Wikinvest Wire

Give me the physical, not the paper

Friday, January 09, 2009

Ambrose Evans Pritchard over at the Telegraph has filed this report (hat tip Domus) on the recent surge in demand for gold bars by wealthy individuals.

No, the rich aren't asking their stockbroker to buy shares of one of the many gold ETFs or some commodity futures contract. They want gold bars - the physical, not the paper.

Gary Dugan, the chief investment officer for the US bank, said there has been a remarkable change in sentiment. "People are genuinely worried about what the world is going to look like in 2009. It is amazing how many clients want physical gold, not ETFs," he said, referring to exchange trade funds listed in London, New York, and other bourses.

"They are so worried they want a portable asset in their house. I never thought I would be getting calls from clients saying they want a box of krugerrands," he said.

Merrill predicted that gold would soon blast through its all time-high of $1,030 an ounce, and would hit $1,150 by June.
Mr. Dugan also seems to believe the deflation propaganda that is permeating the financial news these days, so take his views on gold with a grain of salt.

Despite the fact that prices for many consumer goods have been falling for many years, he notes, "It's very difficult to get the deflation psychology out of the human brain once prices start falling. People stop buying things because they think it will be cheaper if they wait."

Maybe in Germany they do, but elsewhere in the world, people have stopped buying stuff they don't need with money they don't have because it was a bad idea in the first place, something they are now just realizing, and the developments of the last five months have them scared to death.


Anonymous said...

The deflation argument is asinine. Not just b/c electronics have had consistent and substantial price deflation for the past 30 years (under Moore's law, electronic components essentially get twice as good every 2 years - so that's about a 40% deflation rate a year, for 30 years now, yet people still buy electronics!).

But mainly because deflation is a form of savings (which is what the government is really afraid of - that they cannot use the inflation tax to screw the public). For example: holding cash when prices are going down 4% per year is equivalent to holding an 8% bond when prices are going up 4% per year. Anytime you can aggregate wealth by saving, you have this supposed "problem".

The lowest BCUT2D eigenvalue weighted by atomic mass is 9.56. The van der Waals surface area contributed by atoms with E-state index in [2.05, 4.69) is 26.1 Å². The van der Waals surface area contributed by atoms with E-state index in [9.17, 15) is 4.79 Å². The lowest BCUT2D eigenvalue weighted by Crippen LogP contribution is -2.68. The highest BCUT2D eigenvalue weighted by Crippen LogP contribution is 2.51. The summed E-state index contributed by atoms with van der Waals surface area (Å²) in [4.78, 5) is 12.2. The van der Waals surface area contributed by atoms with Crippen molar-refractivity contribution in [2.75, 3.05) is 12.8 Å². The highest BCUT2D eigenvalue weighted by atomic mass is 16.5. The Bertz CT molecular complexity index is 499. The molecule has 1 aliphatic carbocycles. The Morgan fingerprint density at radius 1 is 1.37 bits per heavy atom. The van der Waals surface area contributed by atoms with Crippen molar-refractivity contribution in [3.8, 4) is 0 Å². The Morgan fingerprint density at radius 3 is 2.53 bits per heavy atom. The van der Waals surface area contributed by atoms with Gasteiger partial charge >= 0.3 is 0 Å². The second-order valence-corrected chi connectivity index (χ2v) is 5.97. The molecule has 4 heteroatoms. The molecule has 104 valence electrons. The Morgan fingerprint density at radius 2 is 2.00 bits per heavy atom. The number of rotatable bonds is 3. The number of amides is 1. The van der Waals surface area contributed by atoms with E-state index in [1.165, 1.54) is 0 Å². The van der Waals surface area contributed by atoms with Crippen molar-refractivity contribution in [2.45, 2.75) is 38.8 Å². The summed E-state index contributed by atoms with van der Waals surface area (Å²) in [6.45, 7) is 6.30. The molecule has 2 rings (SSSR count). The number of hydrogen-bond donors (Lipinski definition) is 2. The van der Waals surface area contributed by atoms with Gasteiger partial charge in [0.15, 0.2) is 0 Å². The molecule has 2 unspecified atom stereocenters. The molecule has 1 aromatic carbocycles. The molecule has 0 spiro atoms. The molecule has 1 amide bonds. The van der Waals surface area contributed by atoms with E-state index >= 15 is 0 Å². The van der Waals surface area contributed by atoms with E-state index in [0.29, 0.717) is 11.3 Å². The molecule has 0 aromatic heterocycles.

The government's constant lieing, propagandizing, snooping, spying, etc. is becoming entirely unbearable. We need a revolution, but not the "more of the same" being developed by that Obama fraud.

Tim said...

I got this for Christmas - The Revolution: A Manifesto by Ron Paul - anyone read it?

Mathlete said...

We had deflation in 2008 and I think it will continue in 2009. But for a few economists (mostly from the Austrian school), almost everything written on the subject is truly asinine. Deflation is the cure to the disease, or at the very least, the necessary aftermath.

Dan said...

I read the book.

I felt that if he had campaigned ( or if the media had given him better coverage, or that his telepresence matched the writing of this book ) like this book reads, he would've done much better than he did.

It's a quick, easy read.

Anonymous said...

actually Anon is wrong on electronics.
the prices rarely deflate rather the
capabilities improve.

the price of a desktop machine, very stable
but the capability improves.

same with TV's the price remains the same
the size increases.

Ted S. said...

Apparently anon2 hasn't looked at the data or bought more than one computer. CPI prices for electronics have been falling for many years. They actually had to redo their hedonic adjustments a few years back because prices were quickly heading to zero.

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